Posted in Children, SEND | 5 Comments

The Duck Wedding


I once asked the kid who her favourite ever teacher was. Yes, I know I shouldn’t have, because all of her teachers have been great, and it’s not a competition. But I was curious about what her answer would be.

“Mrs L,” she said, without hesitation.

Mrs L was her teacher when we lived overseas, briefly. “Okay,” I said, “and why is that?”

“Because she gave us gummy bears when we did good work.”

“Oh. That doesn’t sound too good for your teeth. Did she do anything else?”

“Well.” The kid paused and thought for a moment. “She was kind, and she was beautiful, and she told us stories about where she came from in Canada. How old do you think she was, mummy?”

“I’m not sure,” I said. “Do you think she was older or younger than me?”

“Oh, she was definitely younger than you, mummy.” (This was upsetting since I’m pretty sure Mrs L was in her early fifties and I was still in my forties at the time.)

By this point I was wondering if she was going to get to the teaching methods, so I gave her a nudge. What did Mrs L do that helped her to learn, I wanted to know.

“You remember. She got me reading by myself, by challenging me to read a bit of my book every night and write about it in my diary. We had a garden where we grew things. And then of course there was the Duck Wedding.”

To cut a long story short, Mrs L got the class two ducklings. They took a vote on names and the ducklings ended up called Billy and Quaa-Quaa. As the ducks got bigger (and I suspect more amorous) Mrs L decided that they needed to hold a wedding for them. And so it was that her class held a Duck Wedding, which I assume involved some duck wedding related accessories. In this random and completely non scientific manner, Mrs L became my kid’s favourite teacher (although all her teachers have been great and she has loved them all). But what would Nick Gibb make of a teacher who held a Duck Wedding? What possible contribution to a child’s store of knowledge could a Duck Wedding make? And did Billy and Quaa-Quaa ever recover from the experience? I’m not sure, but the lesson I take from it is this. You can take a duck to water, but you can’t make it swim. And you can lead your children to knowledge, but it’s the teacher who makes them want to dive in.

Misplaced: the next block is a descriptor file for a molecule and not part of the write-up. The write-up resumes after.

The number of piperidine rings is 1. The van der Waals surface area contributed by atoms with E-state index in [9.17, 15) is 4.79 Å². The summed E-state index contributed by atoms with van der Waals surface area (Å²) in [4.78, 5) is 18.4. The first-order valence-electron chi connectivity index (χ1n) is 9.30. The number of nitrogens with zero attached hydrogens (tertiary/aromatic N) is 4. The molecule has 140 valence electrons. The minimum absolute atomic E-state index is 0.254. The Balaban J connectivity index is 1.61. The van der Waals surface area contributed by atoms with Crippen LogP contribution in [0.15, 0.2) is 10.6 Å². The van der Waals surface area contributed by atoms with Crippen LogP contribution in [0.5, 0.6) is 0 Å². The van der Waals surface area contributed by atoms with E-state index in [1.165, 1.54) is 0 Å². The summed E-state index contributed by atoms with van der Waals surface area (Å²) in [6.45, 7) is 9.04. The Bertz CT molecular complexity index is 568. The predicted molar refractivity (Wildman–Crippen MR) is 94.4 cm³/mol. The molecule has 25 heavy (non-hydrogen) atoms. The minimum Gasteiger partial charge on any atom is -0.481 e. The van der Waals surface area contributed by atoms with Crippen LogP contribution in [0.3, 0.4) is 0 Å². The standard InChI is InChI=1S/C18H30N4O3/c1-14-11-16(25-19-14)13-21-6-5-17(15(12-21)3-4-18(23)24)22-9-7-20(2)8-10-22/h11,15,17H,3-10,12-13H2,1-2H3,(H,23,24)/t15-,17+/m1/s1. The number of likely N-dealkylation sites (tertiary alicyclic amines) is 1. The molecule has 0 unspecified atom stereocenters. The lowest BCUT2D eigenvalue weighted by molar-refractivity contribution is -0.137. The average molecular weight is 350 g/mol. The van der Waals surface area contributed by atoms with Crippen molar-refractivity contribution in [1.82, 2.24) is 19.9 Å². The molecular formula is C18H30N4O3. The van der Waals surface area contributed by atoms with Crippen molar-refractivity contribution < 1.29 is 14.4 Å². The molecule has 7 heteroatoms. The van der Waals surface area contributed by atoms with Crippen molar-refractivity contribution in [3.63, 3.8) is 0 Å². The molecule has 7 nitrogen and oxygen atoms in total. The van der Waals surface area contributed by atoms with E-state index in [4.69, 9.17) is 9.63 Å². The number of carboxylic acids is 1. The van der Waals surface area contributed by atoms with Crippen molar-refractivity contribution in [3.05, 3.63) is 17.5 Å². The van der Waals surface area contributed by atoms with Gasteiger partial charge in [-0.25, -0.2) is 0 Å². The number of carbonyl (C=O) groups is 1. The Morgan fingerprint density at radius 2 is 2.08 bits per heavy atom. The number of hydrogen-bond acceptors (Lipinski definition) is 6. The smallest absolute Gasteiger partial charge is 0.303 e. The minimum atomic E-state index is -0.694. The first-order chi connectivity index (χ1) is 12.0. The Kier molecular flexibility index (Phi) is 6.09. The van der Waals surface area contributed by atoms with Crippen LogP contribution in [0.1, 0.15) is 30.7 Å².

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People don’t tend to come into teaching for the money. At a pinch, they might come into it for the holidays, but mostly they have higher motives. They want to make a difference for the children in their care, inspire children to love all the subjects, and change the world a bit at the same time, if they can. They want to help children make more of their lives, support families in bringing up their children, and create a love of learning that lasts a lifetime. When I think of the teachers I know, they mostly do it with their hearts rather than for their wallets. Otherwise they would probably give up and go do something easier, particularly in the climate that exists in education at the moment. Unfortunately, one side effect of this desire to make a difference is that other people can get away with making you do things that you shouldn’t really do. You are so keen and willing to do good that you end being leaned on much too hard and taking on far too much. You end up forgetting that it is not your job to change the world; that this is what we vote in governments for.

Here’s a partial list of all the things that schools are now being asked to achieve.

* Exam results
* Social mobility
* Mental health
* Well being
* Child protection
* Behaviour
* Physical health
* All above average
* Identifying radicalisation
* Eating healthily
* Cleaning teeth properly
* School readiness
* Careers
* Employment
* Limiting the use of exclamation marks
* Correctly sloping commas
* Memorising quotes
* Learning about sex and drugs (but not rock ‘n’ roll)

Most of these things are completely admirable goals, and achieving these things is the reason why many people come into teaching. But I think we need to be asking ourselves whether government is actually playing its part, or whether they have stopped thinking they have to. And if they have stopped thinking they have to, whether that is because when they handed the buck over to us, we held out our hands and accepted it. We are at a point where teachers are being held responsible for pretty much everything that happens in society. The government is saying ‘teachers can do this’ and I reckon teachers need to start saying: “Some of this is as much your job, as it is mine.” Because if we don’t, it won’t be long before we are held responsible for all the things on planet Earth. And that includes Trump, Brexit and Climate Change as well.

Posted in Social Mobility, Teaching | 2 Comments

The Contented Little Baby